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Thanks Oddo Da for the different prospective of moving out West. As I little kid and as an adult I have always wanted to move out West. Maybe it is the Grizzle Adams in me. It might be silly of me, but I hate paying to use a toll road.  That is one of the reasons I have not explored Eastern Oklahoma.  I believe it is time for me to adjust my thinking on that and explore that side of the state. You are correct, taxes are not that bad and cost of living is pretty cheap compare to some parts of California where I used to live.  It probably be easier to move my life partner to Eastern Oklahoma that up in Northern Idaho where the winters are tough.(He has not experience snow deeper than 2 inches. He has already him and 6 to 10 feet of snow is not going to work.)

I took a quick glance at your web page. Do you offer tips on the proper food to eat to lose weight?  I fell down a flight of stairs yesterday and relyzed I am not as young as I believe I was.  I do need to loose about 50 lbs and get back into my yoga to keep my mind and body in balanced. Any suggestions would be helpful.

James
 
              
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Location: Virginia
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James Pierce wrote:Thanks Oddo Da for the different prospective of moving out West. As I little kid and as an adult I have always wanted to move out West. Maybe it is the Grizzle Adams in me. It might be silly of me, but I hate paying to use a toll road.  That is one of the reasons I have not explored Eastern Oklahoma.  I believe it is time for me to adjust my thinking on that and explore that side of the state. You are correct, taxes are not that bad and cost of living is pretty cheap compare to some parts of California where I used to live.  It probably be easier to move my life partner to Eastern Oklahoma that up in Northern Idaho where the winters are tough.(He has not experience snow deeper than 2 inches. He has already him and 6 to 10 feet of snow is not going to work.)

I took a quick glance at your web page. Do you offer tips on the proper food to eat to lose weight?  I fell down a flight of stairs yesterday and relyzed I am not as young as I believe I was.  I do need to loose about 50 lbs and get back into my yoga to keep my mind and body in balanced. Any suggestions would be helpful.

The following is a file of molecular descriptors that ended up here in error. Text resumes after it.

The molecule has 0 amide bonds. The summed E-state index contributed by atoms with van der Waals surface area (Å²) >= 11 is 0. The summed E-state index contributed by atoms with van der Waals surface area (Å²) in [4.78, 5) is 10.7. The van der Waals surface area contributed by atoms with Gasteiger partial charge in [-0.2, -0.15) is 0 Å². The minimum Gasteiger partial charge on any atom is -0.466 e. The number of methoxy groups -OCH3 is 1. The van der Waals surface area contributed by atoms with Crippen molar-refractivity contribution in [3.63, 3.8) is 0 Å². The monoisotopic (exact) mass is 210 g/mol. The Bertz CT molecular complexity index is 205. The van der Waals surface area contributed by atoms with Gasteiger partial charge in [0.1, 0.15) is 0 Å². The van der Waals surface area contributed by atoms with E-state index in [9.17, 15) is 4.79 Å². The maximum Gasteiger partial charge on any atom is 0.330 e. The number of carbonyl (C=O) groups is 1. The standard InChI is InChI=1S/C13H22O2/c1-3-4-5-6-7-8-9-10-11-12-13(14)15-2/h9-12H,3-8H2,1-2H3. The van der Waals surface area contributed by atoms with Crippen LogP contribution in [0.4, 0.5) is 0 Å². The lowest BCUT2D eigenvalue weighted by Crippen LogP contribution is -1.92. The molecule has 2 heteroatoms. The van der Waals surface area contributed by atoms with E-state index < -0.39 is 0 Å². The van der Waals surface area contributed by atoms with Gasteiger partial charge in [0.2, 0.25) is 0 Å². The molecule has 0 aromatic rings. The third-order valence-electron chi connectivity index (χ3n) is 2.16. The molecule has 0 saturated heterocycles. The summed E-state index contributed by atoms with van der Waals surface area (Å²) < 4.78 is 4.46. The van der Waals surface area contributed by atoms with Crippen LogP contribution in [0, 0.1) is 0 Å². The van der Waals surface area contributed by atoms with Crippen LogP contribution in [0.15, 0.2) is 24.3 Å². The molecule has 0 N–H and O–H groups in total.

James



James, I am not aware of any toll roads in SE Oklahoma :). We drove up from Texas (back when we lived there and considered SE OK as a final destination). There is poverty in SE OK rivaling New Mexico. However, the dirt seemed very fertile, rainfall was plentiful, wildlife abundant and population low. Depending on your goals, low and poor population may not be desired - if you want a farm to sell to people, you want to be within an hour or so to a populated area with a strong, well to do professional caste. Pardon, class of professionals.

There are quite a few places around United States that you can find cheaper land but in my experience the local population may simply be too "rough". Missouri comes to mind. You generally get a different culture/mindset out West, it is more live and let live.

I do not offer any nutritional advice or anything like that, sorry :). I am just a guy like most people on this forum, trying to figure out how to live a cleaner life by doing right by the land :)

Good luck!
 
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I'm in a similar place in my life, although probably closer to needing to implement the move.  

My wife and I are currently evaluating what we want.  We've narrowed it down to a place with good rainfall and groundwater, near a large llake or river, with all 4 seasons but not too cold, totally isolated 40 acres within easy walking distance of major shopping and good employment, with gas, electric, good internet and cell phone coverage, central to where our kids live, and of course we want the land free.  

Since finding all of that is obviously impossible we are now in the tough stage of figuring what we really need (not much), what we want most, and what we are both willing to give up.  Since things work a whole lot better if you are genuinely united, this discussion is going to be ongoing for another couple of years as we move out there and rent while we make short trips to evaluate the options.  

For us, the location relative to our married children is really important, but they are still at that mobile stage so maybe our presence will be part of what decides their final location.